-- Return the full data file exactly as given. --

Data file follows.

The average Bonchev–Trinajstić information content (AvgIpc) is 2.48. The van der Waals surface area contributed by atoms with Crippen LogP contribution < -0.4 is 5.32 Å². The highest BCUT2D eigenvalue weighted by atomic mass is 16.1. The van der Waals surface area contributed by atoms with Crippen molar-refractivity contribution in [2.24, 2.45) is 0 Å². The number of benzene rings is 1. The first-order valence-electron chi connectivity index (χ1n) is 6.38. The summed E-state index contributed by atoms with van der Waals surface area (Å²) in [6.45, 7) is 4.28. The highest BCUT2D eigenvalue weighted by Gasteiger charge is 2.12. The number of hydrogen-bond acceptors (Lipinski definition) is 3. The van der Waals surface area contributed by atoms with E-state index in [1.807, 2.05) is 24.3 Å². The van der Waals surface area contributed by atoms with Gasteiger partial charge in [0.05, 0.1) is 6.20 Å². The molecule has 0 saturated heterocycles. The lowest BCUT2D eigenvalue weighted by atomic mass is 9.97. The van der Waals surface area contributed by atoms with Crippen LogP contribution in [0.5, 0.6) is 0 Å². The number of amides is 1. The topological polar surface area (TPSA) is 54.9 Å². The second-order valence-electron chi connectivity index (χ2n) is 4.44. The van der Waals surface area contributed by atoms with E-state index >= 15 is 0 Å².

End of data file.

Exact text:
The average Bonchev–Trinajstić information content (AvgIpc) is 2.48. The van der Waals surface area contributed by atoms with Crippen LogP contribution < -0.4 is 5.32 Å². The highest BCUT2D eigenvalue weighted by atomic mass is 16.1. The van der Waals surface area contributed by atoms with Crippen molar-refractivity contribution in [2.24, 2.45) is 0 Å². The number of benzene rings is 1. The first-order valence-electron chi connectivity index (χ1n) is 6.38. The summed E-state index contributed by atoms with van der Waals surface area (Å²) in [6.45, 7) is 4.28. The highest BCUT2D eigenvalue weighted by Gasteiger charge is 2.12. The number of hydrogen-bond acceptors (Lipinski definition) is 3. The van der Waals surface area contributed by atoms with E-state index in [1.807, 2.05) is 24.3 Å². The van der Waals surface area contributed by atoms with Gasteiger partial charge in [0.05, 0.1) is 6.20 Å². The molecule has 0 saturated heterocycles. The lowest BCUT2D eigenvalue weighted by atomic mass is 9.97. The van der Waals surface area contributed by atoms with Crippen LogP contribution in [0.5, 0.6) is 0 Å². The number of amides is 1. The topological polar surface area (TPSA) is 54.9 Å². The second-order valence-electron chi connectivity index (χ2n) is 4.44. The van der Waals surface area contributed by atoms with E-state index >= 15 is 0 Å².